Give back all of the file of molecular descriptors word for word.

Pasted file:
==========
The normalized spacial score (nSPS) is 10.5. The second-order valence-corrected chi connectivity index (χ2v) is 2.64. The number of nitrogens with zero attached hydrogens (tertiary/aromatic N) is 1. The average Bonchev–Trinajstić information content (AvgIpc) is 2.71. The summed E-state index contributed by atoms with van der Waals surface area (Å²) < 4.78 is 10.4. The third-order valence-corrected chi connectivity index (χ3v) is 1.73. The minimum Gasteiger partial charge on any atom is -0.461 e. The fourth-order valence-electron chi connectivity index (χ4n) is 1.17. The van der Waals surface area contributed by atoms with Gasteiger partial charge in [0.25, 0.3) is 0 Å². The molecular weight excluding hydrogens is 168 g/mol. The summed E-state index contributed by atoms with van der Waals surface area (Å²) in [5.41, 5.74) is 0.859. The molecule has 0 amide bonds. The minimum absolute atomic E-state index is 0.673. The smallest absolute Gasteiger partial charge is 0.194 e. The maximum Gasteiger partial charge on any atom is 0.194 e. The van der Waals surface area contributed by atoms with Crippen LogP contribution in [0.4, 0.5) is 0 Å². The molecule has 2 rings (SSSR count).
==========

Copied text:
The normalized spacial score (nSPS) is 10.5. The second-order valence-corrected chi connectivity index (χ2v) is 2.64. The number of nitrogens with zero attached hydrogens (tertiary/aromatic N) is 1. The average Bonchev–Trinajstić information content (AvgIpc) is 2.71. The summed E-state index contributed by atoms with van der Waals surface area (Å²) < 4.78 is 10.4. The third-order valence-corrected chi connectivity index (χ3v) is 1.73. The minimum Gasteiger partial charge on any atom is -0.461 e. The fourth-order valence-electron chi connectivity index (χ4n) is 1.17. The van der Waals surface area contributed by atoms with Gasteiger partial charge in [0.25, 0.3) is 0 Å². The molecular weight excluding hydrogens is 168 g/mol. The summed E-state index contributed by atoms with van der Waals surface area (Å²) in [5.41, 5.74) is 0.859. The molecule has 0 amide bonds. The minimum absolute atomic E-state index is 0.673. The smallest absolute Gasteiger partial charge is 0.194 e. The maximum Gasteiger partial charge on any atom is 0.194 e. The van der Waals surface area contributed by atoms with Crippen LogP contribution in [0.4, 0.5) is 0 Å². The molecule has 2 rings (SSSR count).